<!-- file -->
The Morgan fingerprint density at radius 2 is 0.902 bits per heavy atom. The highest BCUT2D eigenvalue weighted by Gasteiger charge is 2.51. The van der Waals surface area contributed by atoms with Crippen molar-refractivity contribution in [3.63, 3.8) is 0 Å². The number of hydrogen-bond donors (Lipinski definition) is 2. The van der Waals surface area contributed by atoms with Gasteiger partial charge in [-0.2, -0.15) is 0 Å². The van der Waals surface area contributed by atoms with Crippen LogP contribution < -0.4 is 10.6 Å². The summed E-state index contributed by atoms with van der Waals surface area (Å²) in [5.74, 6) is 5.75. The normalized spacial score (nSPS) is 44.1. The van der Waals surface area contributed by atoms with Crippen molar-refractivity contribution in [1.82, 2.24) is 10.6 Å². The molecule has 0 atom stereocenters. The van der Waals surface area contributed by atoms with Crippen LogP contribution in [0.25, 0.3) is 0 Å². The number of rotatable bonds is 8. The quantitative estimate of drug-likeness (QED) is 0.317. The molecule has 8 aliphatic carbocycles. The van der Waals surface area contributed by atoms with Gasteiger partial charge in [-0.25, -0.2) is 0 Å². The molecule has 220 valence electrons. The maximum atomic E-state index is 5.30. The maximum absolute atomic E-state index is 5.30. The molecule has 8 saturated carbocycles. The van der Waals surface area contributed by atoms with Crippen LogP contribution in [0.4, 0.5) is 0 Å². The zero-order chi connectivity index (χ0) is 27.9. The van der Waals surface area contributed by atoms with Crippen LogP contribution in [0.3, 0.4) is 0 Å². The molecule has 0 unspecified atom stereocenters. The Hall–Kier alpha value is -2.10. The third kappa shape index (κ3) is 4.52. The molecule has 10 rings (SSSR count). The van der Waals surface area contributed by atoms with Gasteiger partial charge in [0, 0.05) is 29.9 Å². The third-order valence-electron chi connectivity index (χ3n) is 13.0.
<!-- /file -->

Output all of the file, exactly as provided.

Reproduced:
The Morgan fingerprint density at radius 2 is 0.902 bits per heavy atom. The highest BCUT2D eigenvalue weighted by Gasteiger charge is 2.51. The van der Waals surface area contributed by atoms with Crippen molar-refractivity contribution in [3.63, 3.8) is 0 Å². The number of hydrogen-bond donors (Lipinski definition) is 2. The van der Waals surface area contributed by atoms with Gasteiger partial charge in [-0.2, -0.15) is 0 Å². The van der Waals surface area contributed by atoms with Crippen LogP contribution < -0.4 is 10.6 Å². The summed E-state index contributed by atoms with van der Waals surface area (Å²) in [5.74, 6) is 5.75. The normalized spacial score (nSPS) is 44.1. The van der Waals surface area contributed by atoms with Crippen molar-refractivity contribution in [1.82, 2.24) is 10.6 Å². The molecule has 0 atom stereocenters. The van der Waals surface area contributed by atoms with Crippen LogP contribution in [0.25, 0.3) is 0 Å². The number of rotatable bonds is 8. The quantitative estimate of drug-likeness (QED) is 0.317. The molecule has 8 aliphatic carbocycles. The van der Waals surface area contributed by atoms with Gasteiger partial charge in [-0.25, -0.2) is 0 Å². The molecule has 220 valence electrons. The maximum atomic E-state index is 5.30. The maximum absolute atomic E-state index is 5.30. The molecule has 8 saturated carbocycles. The van der Waals surface area contributed by atoms with Crippen LogP contribution in [0.4, 0.5) is 0 Å². The zero-order chi connectivity index (χ0) is 27.9. The van der Waals surface area contributed by atoms with Crippen LogP contribution in [0.3, 0.4) is 0 Å². The molecule has 0 unspecified atom stereocenters. The Hall–Kier alpha value is -2.10. The third kappa shape index (κ3) is 4.52. The molecule has 10 rings (SSSR count). The van der Waals surface area contributed by atoms with Gasteiger partial charge in [0, 0.05) is 29.9 Å². The third-order valence-electron chi connectivity index (χ3n) is 13.0.